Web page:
The advantages of cloud-based workspaces
The cloud allows an organisation to set up what’s essentially a virtual office that gives remote employees the flexibility to connect to the business anywhere, any time. Its key benefits include:
One of the challenges of allowing employees to work remotely from their own or company-provided devices, is maintaining a clear and secure separation between their personal and business data. While large corporations generally rely on their VPN or other private network, other companies – generally SMBs – often do not have the resources to invest in strong data security measures which in turn hinders their ability to work remotely.
Raj says that for these organisations, a secure cloud-based remote working platform is the best solution. “With these tools, you can simply create a secure session inside your personal device or PC, so data can’t leak back and forth. That’s only going to become more important because people won’t want to have to use two or three separate devices for business and personal use.”
Olliff says the ability to keep business data secure in the cloud is a big change from how things used to be, when each employee device needed to be set up individually by the IT department. “When customers needed a very secure environment, we would have to secure their laptop, lock it down and put our own antiviruses on it.”
“Today, with our customers who work with virtual workspaces, we recommend that instead of giving us a device to manage their environment, they just use virtual desktops where the security infrastructure they need is already present and standardised.”
A major benefit of using the cloud for remote working is that it removes the requirement for on-site hardware inventory or capital expenses.
“With most DaaS (Desktop-as-a-Service), you can dial up or dial down your consumption so you’re not spending more than you need,” says Raj. “It allows your employees to go to one place and access almost everything required, like online meetings, collaboration and document sharing; it even enables you to run your customer contact centre from employees’ home offices.”
The need for effective remote team capabilities means organisations that are less experienced in this area risk falling behind competitors if they can’t deploy the right tools quickly and easily. “The main reason for choosing a cloud-based solution is that it’s easy to set up and, due to many technology companies in Australia and NZ now specialising in it, provides strong customer support,” says Raj.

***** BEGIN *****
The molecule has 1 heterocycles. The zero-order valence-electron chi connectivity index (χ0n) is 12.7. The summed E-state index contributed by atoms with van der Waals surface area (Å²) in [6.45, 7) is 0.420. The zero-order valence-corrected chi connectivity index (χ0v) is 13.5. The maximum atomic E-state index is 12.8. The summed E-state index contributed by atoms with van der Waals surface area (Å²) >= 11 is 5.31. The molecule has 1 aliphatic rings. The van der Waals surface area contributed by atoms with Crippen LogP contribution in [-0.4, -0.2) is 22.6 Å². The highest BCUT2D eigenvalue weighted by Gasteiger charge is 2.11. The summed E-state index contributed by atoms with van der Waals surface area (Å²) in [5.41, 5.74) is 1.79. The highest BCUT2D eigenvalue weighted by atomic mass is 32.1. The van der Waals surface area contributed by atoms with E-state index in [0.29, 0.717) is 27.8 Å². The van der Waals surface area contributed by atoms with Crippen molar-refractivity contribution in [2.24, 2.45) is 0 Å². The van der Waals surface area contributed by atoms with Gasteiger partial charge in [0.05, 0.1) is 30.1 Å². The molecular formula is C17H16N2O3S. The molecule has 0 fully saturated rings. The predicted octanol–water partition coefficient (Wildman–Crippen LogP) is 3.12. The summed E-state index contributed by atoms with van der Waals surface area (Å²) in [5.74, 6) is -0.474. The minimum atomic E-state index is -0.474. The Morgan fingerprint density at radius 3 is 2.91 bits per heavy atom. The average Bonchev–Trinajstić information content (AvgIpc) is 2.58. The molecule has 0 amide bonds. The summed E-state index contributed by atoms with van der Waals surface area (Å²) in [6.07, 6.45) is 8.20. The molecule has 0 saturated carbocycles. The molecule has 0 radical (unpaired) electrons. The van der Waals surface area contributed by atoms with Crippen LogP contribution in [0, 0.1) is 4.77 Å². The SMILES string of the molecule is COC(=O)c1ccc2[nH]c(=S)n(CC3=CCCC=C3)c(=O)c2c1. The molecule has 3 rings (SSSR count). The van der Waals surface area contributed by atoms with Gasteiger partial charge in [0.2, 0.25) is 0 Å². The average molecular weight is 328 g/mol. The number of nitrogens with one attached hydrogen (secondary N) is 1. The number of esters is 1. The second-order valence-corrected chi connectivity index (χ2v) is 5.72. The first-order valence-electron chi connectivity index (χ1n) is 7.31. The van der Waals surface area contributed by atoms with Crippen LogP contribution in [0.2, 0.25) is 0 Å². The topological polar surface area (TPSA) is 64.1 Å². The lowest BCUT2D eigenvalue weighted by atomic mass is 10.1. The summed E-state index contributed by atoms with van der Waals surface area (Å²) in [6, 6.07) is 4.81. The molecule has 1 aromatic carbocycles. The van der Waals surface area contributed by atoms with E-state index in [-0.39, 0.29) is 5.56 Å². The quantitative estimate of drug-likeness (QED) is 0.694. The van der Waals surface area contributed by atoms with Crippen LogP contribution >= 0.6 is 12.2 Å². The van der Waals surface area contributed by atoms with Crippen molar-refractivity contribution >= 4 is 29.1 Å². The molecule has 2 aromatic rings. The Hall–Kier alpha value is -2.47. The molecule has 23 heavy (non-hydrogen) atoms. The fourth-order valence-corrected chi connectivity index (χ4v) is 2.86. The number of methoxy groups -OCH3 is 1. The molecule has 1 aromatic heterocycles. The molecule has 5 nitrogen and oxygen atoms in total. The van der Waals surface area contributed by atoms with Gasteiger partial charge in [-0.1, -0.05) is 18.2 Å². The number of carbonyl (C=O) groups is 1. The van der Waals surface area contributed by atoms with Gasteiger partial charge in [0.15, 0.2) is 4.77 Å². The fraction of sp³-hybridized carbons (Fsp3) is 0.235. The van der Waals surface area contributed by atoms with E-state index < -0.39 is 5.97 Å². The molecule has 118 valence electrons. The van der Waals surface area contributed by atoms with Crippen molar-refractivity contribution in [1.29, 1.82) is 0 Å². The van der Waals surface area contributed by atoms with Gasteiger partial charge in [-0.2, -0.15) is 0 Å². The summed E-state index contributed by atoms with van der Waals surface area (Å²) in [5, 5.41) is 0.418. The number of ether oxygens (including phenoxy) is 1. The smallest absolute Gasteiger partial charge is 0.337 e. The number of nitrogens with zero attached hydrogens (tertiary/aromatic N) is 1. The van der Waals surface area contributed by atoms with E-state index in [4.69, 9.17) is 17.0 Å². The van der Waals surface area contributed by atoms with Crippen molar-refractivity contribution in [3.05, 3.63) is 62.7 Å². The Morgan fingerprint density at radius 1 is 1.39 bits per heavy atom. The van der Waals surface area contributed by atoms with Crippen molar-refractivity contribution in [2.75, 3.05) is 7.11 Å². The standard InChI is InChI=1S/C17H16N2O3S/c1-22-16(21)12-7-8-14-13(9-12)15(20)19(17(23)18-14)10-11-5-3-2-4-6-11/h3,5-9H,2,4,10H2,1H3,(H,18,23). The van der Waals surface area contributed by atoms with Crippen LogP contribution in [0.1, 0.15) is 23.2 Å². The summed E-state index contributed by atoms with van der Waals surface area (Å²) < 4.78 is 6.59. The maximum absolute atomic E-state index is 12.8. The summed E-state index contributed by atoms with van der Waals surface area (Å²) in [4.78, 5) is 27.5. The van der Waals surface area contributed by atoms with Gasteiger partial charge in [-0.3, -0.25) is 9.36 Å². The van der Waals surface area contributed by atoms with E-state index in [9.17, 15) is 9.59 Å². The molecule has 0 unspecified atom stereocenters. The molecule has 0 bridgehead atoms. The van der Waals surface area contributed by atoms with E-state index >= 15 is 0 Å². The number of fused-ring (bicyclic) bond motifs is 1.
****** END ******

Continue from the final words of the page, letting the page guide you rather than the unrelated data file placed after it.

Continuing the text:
Andrew Bain, CEO of Recreo, which recently launched a cloud-based superannuation platform, said the company had no hesitation in moving to remote working. “If it wasn’t already part of your strategy, you’re probably underinvested. Fortunately, we are completely cloud-based, so have no reliance on hardware.”
Bain says that supporting BYOD is an important part of their remote working strategy. “BYOD allows our people to use their own devices to dial in remotely to their laptops in the office. Because we use the cloud-based approach, we don’t need to have clunky software installed on our PCs, so we were able to make the transition easily.”
While virtual desktops come with some very good setup guides and helpdesk support, every team will have different needs. In particular, teams which don’t have previous experience in remote or cloud-based working technology may need external help in the initial stages, so that they can return to being productive as quickly as possible.
“If you need to make the switch quickly, then I’d recommend hiring someone who understands the pitfalls and can give you some do’s and don’ts,” says Raj. “They can help you assess your capabilities as they stand now, and then guide you to the best solution. When you’ve got that secure gateway established from outside to your internal systems, from then on it’s usually pretty straightforward.”
Robert Half has already assisted hundreds of clients source and onboard high-quality talent remotely. Find out how we can help your organisation meet its remote working needs. Contact us today.